News: the net generation - more digital knowledge is akin to hyper-hydration if you have not given yourself some room to acclimatise. Teachers, lecturers, trainers and speakers will know instinctively what I'm talking about.
And so the scene was set as the young apprentice faced Knowledge at the summit of that long and arduous climb.
"Please Knowledge can I have some more?", the apprentice requested.
"And what", Knowledge asked, "do you intend to do with this new knowledge?"
"Seek some more", the young apprentice intoned. "many others are outwitting me".
"Come to the edge" Knowledge said. "Come to this edge".
The apprentice came, hesitantly, reached the edge and then Knowledge pushed the apprentice over the crevice.
And then the apprentice flew.
"When you have exhausted your existing knowledge and tested its flaws, climb the summit again. I will be here, where you may acquire new knowledge and appreciate its currency", was what the apprentice could hear in the distance.
Time to learn
For all the net's fantastic qualities, its Achilles is the notion of immediate gratification, that it must be so, here and now.
We live in such a truncated, metro-data driven, restless society, that the fix we require from knowledge has become so intense, we've forgotten how to gestate, to frankly, chill.
We have forgotten how to let those ideas brew, simmer, produce new nodes and richer thoughts.
After a while, that conference you're going to: different setting, different people maybe, but the message broadly will be the same. If anything the conference-fest is differentiated by the nuances of the personalities.
After a while as we've discovered even the bankers go bankrupt. Prompted by the Her Majesty the Queen's question: why didn't the bankers see the crash, they apologised in so many words claiming they just didn't
In rare cases, the collision of experts, location and juxtaposition of ideas yields genuine discourse as in this video here from SXSW featuring Clay Shirkey and Henry Jenkins Convergence Culture. And where I humbly had 50 minutes to develop my ideas of multimedia videojournalism.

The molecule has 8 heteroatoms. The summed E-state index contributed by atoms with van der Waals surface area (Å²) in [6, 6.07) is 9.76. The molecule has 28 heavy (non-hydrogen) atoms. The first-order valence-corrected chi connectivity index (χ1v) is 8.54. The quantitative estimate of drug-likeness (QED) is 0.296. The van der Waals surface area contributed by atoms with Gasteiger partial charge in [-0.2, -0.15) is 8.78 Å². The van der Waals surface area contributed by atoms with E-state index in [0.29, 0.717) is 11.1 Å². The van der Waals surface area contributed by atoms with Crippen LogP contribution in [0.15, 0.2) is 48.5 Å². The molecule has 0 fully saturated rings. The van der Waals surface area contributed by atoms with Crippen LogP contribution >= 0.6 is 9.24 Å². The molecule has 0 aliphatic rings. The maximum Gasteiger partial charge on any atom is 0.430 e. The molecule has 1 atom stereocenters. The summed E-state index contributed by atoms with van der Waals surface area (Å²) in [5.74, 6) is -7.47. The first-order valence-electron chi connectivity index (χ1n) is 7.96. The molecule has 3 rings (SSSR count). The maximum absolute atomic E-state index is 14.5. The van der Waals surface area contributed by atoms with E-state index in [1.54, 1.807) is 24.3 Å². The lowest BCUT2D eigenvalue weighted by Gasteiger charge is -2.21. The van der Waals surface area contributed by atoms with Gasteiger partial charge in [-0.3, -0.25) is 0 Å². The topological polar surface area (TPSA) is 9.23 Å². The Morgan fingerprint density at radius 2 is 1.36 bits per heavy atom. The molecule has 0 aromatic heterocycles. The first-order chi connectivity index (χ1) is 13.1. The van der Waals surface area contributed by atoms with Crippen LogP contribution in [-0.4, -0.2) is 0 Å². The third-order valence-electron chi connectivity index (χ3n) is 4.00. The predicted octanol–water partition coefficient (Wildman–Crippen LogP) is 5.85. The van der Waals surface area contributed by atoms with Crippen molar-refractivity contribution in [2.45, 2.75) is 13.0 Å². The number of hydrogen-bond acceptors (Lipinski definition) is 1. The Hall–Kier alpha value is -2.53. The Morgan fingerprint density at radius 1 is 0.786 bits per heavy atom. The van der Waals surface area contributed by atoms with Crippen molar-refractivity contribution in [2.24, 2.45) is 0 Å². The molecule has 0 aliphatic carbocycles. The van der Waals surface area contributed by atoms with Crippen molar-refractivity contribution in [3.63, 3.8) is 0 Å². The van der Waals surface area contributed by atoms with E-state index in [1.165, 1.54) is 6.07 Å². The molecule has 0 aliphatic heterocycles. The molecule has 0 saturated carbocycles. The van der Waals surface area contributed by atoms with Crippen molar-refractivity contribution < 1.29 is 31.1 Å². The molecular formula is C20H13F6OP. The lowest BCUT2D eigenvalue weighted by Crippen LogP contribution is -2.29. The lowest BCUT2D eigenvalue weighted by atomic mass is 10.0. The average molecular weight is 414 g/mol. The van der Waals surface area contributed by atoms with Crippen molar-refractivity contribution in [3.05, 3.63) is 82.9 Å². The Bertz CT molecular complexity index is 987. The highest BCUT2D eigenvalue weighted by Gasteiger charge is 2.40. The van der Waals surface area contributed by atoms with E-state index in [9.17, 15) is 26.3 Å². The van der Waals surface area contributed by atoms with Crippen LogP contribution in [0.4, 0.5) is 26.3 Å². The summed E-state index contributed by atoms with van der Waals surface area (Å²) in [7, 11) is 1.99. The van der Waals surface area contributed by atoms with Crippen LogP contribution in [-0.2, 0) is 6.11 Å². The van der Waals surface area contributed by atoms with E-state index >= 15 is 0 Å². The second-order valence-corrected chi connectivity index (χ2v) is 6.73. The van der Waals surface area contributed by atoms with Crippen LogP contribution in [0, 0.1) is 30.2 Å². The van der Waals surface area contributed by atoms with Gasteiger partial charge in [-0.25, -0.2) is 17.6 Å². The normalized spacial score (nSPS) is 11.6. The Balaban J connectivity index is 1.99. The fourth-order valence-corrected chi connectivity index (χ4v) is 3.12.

But alas the blog you write can no longer be sustained as a repository of new ideas, if you fail to replenish your own. You may succeed on the surface, but might you think you're now processing, regurgitating tired slips of others ideas?
The new multimedia journalist is one such debate.
The new multimedia journalist - Blue Print magazine - a well known architectural and design mag, where David Dunkley Gyimah wrote about the new digital multimediast in 2001.
Please can I have...
My niece asked for a glass of water. She's three. She did not say please, so her mother requested she ask again.
"David, please can I have a glass of water, quickly!"
At age three she's already learned to seek out her wants "quicker". Okay it's an amusing illustration, but is sums up a state of where we are and where we're likely wanting to be.
Until four years before he came to London, Tamal, now one of Al Jazeera's most dynamic reporters, did not know what videojournalism was. He was a fast learner and today broadcasts out of Gaza to millions of fans, rightly; I'm one of them.
He may not have had the "knowledge" when he came to the Uni, but truthfully, Tamer already had step-in knowledge -which he tested over a year as a postgrad. He had already been a producer and fixer for the BBC. The leap was not so big.